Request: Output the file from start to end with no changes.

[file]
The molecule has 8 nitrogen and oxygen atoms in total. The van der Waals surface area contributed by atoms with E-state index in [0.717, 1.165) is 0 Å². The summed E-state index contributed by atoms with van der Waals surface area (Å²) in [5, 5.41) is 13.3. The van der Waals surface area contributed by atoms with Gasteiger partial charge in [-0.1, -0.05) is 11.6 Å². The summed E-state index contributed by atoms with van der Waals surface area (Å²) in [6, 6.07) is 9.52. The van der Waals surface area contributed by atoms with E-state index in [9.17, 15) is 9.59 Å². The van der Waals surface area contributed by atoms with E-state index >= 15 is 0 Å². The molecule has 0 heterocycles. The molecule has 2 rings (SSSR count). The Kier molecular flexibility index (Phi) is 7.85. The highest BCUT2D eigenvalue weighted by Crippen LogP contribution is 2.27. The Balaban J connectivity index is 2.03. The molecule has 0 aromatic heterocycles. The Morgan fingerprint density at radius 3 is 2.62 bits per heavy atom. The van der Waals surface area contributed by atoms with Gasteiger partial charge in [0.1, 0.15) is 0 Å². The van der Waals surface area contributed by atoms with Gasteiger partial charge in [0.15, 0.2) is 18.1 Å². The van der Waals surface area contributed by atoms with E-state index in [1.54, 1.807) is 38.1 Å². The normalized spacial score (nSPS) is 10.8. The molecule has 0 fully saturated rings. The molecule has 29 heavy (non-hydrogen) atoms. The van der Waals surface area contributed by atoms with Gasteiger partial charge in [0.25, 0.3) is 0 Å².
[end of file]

The molecule has 8 nitrogen and oxygen atoms in total. The van der Waals surface area contributed by atoms with E-state index in [0.717, 1.165) is 0 Å². The summed E-state index contributed by atoms with van der Waals surface area (Å²) in [5, 5.41) is 13.3. The van der Waals surface area contributed by atoms with Gasteiger partial charge in [-0.1, -0.05) is 11.6 Å². The summed E-state index contributed by atoms with van der Waals surface area (Å²) in [6, 6.07) is 9.52. The van der Waals surface area contributed by atoms with E-state index in [9.17, 15) is 9.59 Å². The van der Waals surface area contributed by atoms with E-state index >= 15 is 0 Å². The molecule has 0 heterocycles. The molecule has 2 rings (SSSR count). The Kier molecular flexibility index (Phi) is 7.85. The highest BCUT2D eigenvalue weighted by Crippen LogP contribution is 2.27. The Balaban J connectivity index is 2.03. The molecule has 0 aromatic heterocycles. The Morgan fingerprint density at radius 3 is 2.62 bits per heavy atom. The van der Waals surface area contributed by atoms with Gasteiger partial charge in [0.1, 0.15) is 0 Å². The van der Waals surface area contributed by atoms with Gasteiger partial charge in [0.15, 0.2) is 18.1 Å². The van der Waals surface area contributed by atoms with E-state index in [1.54, 1.807) is 38.1 Å². The normalized spacial score (nSPS) is 10.8. The molecule has 0 fully saturated rings. The molecule has 29 heavy (non-hydrogen) atoms. The van der Waals surface area contributed by atoms with Gasteiger partial charge in [0.25, 0.3) is 0 Å².